-The little one.
-No, the taller one.
-Yeah, that's further. It's about 280.
-280, that one is.
-That's where we want to get it over that way.
BOB BYMAN: Oh, we got a little kick. Oh, that's all. That's OK. Toe jammer, go through, get low. Oh, that's going to be good. So the wind is perfect for a six iron.
STEVE ELKINGTON: Oh. Wow!
ED BYMAN: Softly,.
STEVE ELKINGTON: Softly,
ED BYMAN: Softly.
STEVE ELKINGTON: You know, it's embarrassing when I get beat in the show. And I got guys that sell clubs wanting to beat me. I got girls doing flips that want to beat me.
-And nobody can get there, can they?
-It's tough. No, they did.
-All right, Ed, I think it's time to make one.
-I do too, man. I was robbed the last hole.
STEVE ELKINGTON: Ah-oh.
ED BYMAN: I got a little too much heat on that one.
STEVE ELKINGTON: Too much speed.
BOB BYMAN: Yeah, looked pretty good there. He had a look. I saw the look. I saw the look on that one.
-It's my home track. Thank you, Bob. Thank you, Ed.
-Yes, thank you.
STEVE ELKINGTON: Let's face it, I had the huge advantage. It was my home course. On his home course, he probably would have won the match.
KIDS: Elk's Vintage Vault.
-Alex Mercer taught me this shot. And what it was is to be able to make the ball go across the green fast and then pull up late. But the weight has got to be 60%, 70% on the left leg. So in this case, we can be right here, right?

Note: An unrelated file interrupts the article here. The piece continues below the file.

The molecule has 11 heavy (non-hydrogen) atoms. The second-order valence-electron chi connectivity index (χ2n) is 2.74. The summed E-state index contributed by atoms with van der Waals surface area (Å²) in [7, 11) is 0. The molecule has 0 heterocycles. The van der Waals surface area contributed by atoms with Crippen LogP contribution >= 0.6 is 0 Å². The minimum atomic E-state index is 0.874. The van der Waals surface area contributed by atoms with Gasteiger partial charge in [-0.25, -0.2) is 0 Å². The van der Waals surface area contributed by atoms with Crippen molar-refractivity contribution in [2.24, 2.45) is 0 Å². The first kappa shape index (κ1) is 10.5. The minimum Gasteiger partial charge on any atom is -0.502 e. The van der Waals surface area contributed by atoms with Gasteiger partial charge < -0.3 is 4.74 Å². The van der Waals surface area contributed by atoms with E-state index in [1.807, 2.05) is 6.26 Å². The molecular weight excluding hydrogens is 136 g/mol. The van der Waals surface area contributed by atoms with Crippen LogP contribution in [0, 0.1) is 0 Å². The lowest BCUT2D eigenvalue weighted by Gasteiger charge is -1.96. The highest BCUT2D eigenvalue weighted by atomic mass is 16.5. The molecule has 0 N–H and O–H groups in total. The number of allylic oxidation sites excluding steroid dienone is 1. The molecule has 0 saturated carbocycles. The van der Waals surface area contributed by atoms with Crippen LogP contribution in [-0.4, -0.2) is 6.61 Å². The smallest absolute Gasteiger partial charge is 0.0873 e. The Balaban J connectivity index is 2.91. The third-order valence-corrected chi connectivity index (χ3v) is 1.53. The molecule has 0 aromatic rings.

When you are coming in with this ball here, it comes down, it hits on the front side. It's driven into the turf. So it gets frictions on both sides of it. The feeling of the shot has to be the club head is above the ball. It's going to come out fast and finish up on the other end slow. I'm gong to get that club head above the ball.
-That slows it down the most.
NARRATOR: On the next episode of "The Rural Golfer"--
-I am standing on quite possibly the most unusual golf course in all of America. You lived your whole life in Baton Rouge, and you've never been to Angola State Prison Golf Course.
-I have heard about it, but I've never been.
STEVE ELKINGTON: This is the only prison in the United States that has its own golf course.
-And it's nice.
-And it's nice.
NARRATOR: Elk Discovers a unique family.
-My dad is an assistant warden here. My grandfather was the head warden here.
NARRATOR: And lands himself in a little trouble.
-You want me to lock him in?
WOMAN: Yes, please.